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Realistic Encouragement vs Trolling Tear-down


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#61 szecs   Members   -  Reputation: 2176

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Posted 23 August 2012 - 02:44 PM

Why are you saying those things to me? Do I bash?
What you are doing here now IS trolling.

Close this thread please.

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#62 Oberon_Command   Crossbones+   -  Reputation: 1938

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Posted 23 August 2012 - 02:59 PM

Guys, I really hate this attitude of judgement on a stranger like this. You don't know what they are handling in their life. We are all very busy people and some folks are so pressed for time that they literally have no spare time to google or troll the forums at the time they posted. Others may have some kind of disability but want to make games. You can't really think you know every motive for a first time post, do you?


I agree with Serapth on this point. Game programming takes lots of time and effort, and a lot of patience. If one doesn't have the time and patience to do even a few tens of minutes of research on a given topic, how is one ever going to find the time and patience to actually work on a game? Now, I often see that posters here are often willing to ignore that in order to help people, but I'd argue that there are times when this needs to be emphasized if not merely pointed out at least.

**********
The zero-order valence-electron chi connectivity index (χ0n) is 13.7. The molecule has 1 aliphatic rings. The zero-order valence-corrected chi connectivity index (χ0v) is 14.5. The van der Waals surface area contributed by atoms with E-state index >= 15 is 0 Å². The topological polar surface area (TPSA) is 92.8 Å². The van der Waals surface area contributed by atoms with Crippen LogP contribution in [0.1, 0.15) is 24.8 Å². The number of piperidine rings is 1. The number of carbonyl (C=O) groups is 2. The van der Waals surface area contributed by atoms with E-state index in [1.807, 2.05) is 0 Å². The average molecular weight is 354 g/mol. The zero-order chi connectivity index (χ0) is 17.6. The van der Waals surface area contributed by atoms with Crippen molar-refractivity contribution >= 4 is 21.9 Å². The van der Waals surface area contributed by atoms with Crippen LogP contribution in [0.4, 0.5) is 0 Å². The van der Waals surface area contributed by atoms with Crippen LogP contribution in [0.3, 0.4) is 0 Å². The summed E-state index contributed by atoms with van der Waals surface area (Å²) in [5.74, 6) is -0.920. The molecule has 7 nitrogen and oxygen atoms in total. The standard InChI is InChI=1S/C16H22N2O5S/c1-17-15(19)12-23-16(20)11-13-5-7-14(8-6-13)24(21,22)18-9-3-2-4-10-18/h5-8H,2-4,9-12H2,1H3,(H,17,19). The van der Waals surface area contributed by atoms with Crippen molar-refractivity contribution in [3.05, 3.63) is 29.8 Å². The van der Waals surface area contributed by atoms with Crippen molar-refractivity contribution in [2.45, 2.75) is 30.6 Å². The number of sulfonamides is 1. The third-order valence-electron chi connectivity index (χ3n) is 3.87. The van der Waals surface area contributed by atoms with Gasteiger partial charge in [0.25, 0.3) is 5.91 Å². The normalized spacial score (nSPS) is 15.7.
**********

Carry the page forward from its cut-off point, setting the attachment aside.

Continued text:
don't intend to go on the attack on anyone in particular, but many of the people who are hostile to the lazy people and saying that they will never amount to anything are themselves not being professional about it by wasting time in judging the lazy people.


You're right, they ARE wasting time. They are wasting time that could be spent working on their own projects. They're wasting time that could be spent with their families, or spent entertaining themselves, or working on hobbies completely unrelated to programming. Some people even waste time at work - all in order to try to help people with what they're doing. That the advice isn't immediately perceived as helpful does not change the fact that the vast majority of posters here post because they want to - not because they have to.